Another stalwart pioneer of the citrus industry in Southern California, a man who had been keenly interested in its development since 1892, died at his home on Summit Avenue (1225 Cajon Street) late Saturday night. Eldridge Merick Lyon succumbing in an illness of many months. Death was not unexpected since his condition had been precarious for many weeks. He was almost 82 years old. Philanthropist, capitalist, clubman and orange grower, he had for many years been a citizen of all Southern California, as well as an outstanding resident and friend of Redlands. Keen business man, and also a man of great vision, he was active in many developments in the south and the city of his choice.
Eldridge M. Lyon was a philanthropist who sought always to keep his good deeds secret. For many years he served as president of the Associated Charities, and gave that organization the present home on Vine Street. He gave to the city of Redlands without stint in the work of the library, one wing and a large part of the stack wing. For years he was head of the work of the American Red Cross here, and was active in the raising of funds for building the Redlands Community hospital. For many years he had been a trustee of the A.K. Smiley library, and his keen interest in that “university of the people” helped to make it one of the outstanding institutions of the south.
For over 40 years he has been keenly interested in the citrus industry. As a young man, he was educated for the law, graduating from Yale University in the class of 1874, and while he was admitted to practice in Michigan, he preferred business life. For several years he was interested with his father, Isaac L. Lyon (1822-1901) and brother, Leland Lyon (1857-1901), in the lumber business in Michigan and remained there, except for frequent visits to Redlands, after they came here to plant groves and establish the I.L. Lyon & Sons packing house and orange groves. In 1892, and every years thereafter, he spent some months here, and finally, in 1897, brought his family to Redlands to live, his wife at the time being the former Clara S. Grout, Detroit, who died in 1901. In 1907 he married Mabel deColston Salter, New York.
I.L. Lyon and Leland Lyon died in 1901. Since that time Mr. Lyon had charge of the vast citrus and other business of the family. For years he was director of the Redlands National Bank, Union Savings Bank, member of the California Reserve Bank board, president of the Redlands Yucaipa Land Company, stockholder of Brock & Co., jewelers, of Los Angeles, president of the California Citrus League, president of the Bear Valley Mutual Water Company, interested in large paper companies in Wisconsin, and many other business enterprises.
Eldridge M. Lyon was a good citizen of Redlands, interested in its cultural growth, particularly. He was a good citizen of Southern California, in that for years he took a most active interest, as an independent grower, in the betterment of the citrus industry. He made many trips to Washington, appearing before the Interstate Commerce Commission and other bodies relative to rates and other things of moment to the industry. He was looked on as a leader in the industry.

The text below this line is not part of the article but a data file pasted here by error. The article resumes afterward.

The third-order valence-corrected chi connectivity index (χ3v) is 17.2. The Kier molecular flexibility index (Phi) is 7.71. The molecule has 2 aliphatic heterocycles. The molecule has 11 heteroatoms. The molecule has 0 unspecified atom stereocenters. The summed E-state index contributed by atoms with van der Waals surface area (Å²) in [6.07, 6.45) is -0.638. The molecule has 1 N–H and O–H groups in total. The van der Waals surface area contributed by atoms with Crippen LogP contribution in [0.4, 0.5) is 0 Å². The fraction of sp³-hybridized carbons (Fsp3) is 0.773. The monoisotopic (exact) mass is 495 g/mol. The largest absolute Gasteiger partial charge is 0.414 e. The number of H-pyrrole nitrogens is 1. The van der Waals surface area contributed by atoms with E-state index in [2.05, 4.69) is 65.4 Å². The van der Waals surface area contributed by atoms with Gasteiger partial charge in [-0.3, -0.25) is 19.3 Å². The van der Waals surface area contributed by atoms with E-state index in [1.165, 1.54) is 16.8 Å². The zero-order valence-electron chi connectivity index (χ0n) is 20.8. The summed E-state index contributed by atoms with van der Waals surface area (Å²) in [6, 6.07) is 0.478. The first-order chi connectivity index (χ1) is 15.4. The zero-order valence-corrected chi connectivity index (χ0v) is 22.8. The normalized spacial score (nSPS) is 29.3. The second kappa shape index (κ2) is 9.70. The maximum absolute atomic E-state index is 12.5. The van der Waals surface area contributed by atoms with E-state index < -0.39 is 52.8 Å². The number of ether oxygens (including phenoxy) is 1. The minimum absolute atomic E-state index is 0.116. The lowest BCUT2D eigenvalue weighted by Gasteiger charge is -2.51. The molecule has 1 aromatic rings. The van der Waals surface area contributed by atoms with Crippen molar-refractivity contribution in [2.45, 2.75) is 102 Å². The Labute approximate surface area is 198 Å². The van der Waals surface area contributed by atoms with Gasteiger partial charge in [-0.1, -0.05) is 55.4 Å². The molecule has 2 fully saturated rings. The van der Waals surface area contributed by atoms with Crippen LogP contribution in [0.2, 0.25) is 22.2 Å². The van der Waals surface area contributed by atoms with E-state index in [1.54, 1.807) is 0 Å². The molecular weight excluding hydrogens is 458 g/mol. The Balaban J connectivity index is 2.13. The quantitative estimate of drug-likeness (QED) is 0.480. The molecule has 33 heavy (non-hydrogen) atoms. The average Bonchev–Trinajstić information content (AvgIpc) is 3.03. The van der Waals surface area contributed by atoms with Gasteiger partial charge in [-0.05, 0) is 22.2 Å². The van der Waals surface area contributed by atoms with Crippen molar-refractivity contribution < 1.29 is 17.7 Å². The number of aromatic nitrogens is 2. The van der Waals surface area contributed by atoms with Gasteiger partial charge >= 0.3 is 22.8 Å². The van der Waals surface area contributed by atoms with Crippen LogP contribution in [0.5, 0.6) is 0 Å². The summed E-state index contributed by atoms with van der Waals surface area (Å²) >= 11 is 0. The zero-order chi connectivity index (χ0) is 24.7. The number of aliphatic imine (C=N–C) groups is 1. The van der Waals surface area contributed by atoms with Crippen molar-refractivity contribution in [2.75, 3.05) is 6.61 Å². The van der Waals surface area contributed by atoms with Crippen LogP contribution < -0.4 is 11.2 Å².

After leaving the East, California was his home, and he was jealous of its good reputation and of its development along substantial lines. He maintained a summer home at Santa Monica, was a member of the Bel-Air Bay Club and was a member of the California Club in Los Angeles; also for years one of the leaders in the development of the Redlands Country Club.
Mr. Lyon had been in failing health for some time, with a heart ailment, and it was known his end was not far away. He leaves his widow, Mabel S. Lyon; two daughters, Mrs. Donald C. Scott and Mrs. Sidney L. Lasell, Pasadena, and four grandchildren, Alex Lyon Scott, Eldridge Lyon Lasell, Jr. and Ethel Lasell.
Funeral services are to be from the Congregational church at 3 o’clock tomorrow, Tuesday, Rev. Herbert C. Ide, D.D. officiating. Interment private. Active pall bearers will be Harold M. Haver, Dr. Clarence Thurber, Jeffery Prendergast, Laurence L. Moore, Charles T. Paine, and David Bell of Riverside. Honorary pall bearers are to be Kirke H. Field, Stewart Hotchkiss, Lyman M. King, Dr. Charles L. Clock, Frank P. Morrison, John P. Fisk, Dr. M.J. Sweeney, Clarence G. White, A.E. Brock, Frederick Behrands, Silas Williams, Dr. Everett A. MacDonald, John H. Fisher, Edward S. Graham, R.H. Fuller, A.H. Fleming, and Edward M. Cope.
[Source: Obituary for Eldridge M. Lyon, The Redlands Daily Facts, September 30, 1935, p.5.]
Mr. Lyon contributed to the Lyon wing of the A.K. Smiley Public Library which was dedicated in 1926.